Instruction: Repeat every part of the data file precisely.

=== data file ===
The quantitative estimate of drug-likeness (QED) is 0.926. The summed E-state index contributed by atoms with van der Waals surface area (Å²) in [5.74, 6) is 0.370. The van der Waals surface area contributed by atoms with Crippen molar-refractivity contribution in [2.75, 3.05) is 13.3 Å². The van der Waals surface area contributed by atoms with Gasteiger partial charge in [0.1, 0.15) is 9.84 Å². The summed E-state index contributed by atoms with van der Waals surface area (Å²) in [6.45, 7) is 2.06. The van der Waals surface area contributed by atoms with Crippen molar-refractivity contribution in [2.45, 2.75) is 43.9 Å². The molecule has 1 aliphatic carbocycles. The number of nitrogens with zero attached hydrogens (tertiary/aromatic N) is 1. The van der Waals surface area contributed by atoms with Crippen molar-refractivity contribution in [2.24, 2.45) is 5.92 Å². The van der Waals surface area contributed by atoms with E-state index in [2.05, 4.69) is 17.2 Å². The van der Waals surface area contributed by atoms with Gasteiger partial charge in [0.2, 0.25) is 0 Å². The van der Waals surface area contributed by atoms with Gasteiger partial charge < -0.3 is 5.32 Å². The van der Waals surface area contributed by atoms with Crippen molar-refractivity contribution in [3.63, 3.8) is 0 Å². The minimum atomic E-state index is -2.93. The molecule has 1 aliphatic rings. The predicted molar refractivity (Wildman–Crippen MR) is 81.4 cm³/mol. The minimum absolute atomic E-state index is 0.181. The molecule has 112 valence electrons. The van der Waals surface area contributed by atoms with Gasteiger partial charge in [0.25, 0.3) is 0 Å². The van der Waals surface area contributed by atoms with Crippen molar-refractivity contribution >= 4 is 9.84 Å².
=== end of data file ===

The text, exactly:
The quantitative estimate of drug-likeness (QED) is 0.926. The summed E-state index contributed by atoms with van der Waals surface area (Å²) in [5.74, 6) is 0.370. The van der Waals surface area contributed by atoms with Crippen molar-refractivity contribution in [2.75, 3.05) is 13.3 Å². The van der Waals surface area contributed by atoms with Gasteiger partial charge in [0.1, 0.15) is 9.84 Å². The summed E-state index contributed by atoms with van der Waals surface area (Å²) in [6.45, 7) is 2.06. The van der Waals surface area contributed by atoms with Crippen molar-refractivity contribution in [2.45, 2.75) is 43.9 Å². The molecule has 1 aliphatic carbocycles. The number of nitrogens with zero attached hydrogens (tertiary/aromatic N) is 1. The van der Waals surface area contributed by atoms with Crippen molar-refractivity contribution in [2.24, 2.45) is 5.92 Å². The van der Waals surface area contributed by atoms with E-state index in [2.05, 4.69) is 17.2 Å². The van der Waals surface area contributed by atoms with Gasteiger partial charge in [0.2, 0.25) is 0 Å². The van der Waals surface area contributed by atoms with Gasteiger partial charge < -0.3 is 5.32 Å². The van der Waals surface area contributed by atoms with Crippen molar-refractivity contribution in [3.63, 3.8) is 0 Å². The minimum atomic E-state index is -2.93. The molecule has 1 aliphatic rings. The predicted molar refractivity (Wildman–Crippen MR) is 81.4 cm³/mol. The minimum absolute atomic E-state index is 0.181. The molecule has 112 valence electrons. The van der Waals surface area contributed by atoms with Gasteiger partial charge in [0.25, 0.3) is 0 Å². The van der Waals surface area contributed by atoms with Crippen molar-refractivity contribution >= 4 is 9.84 Å².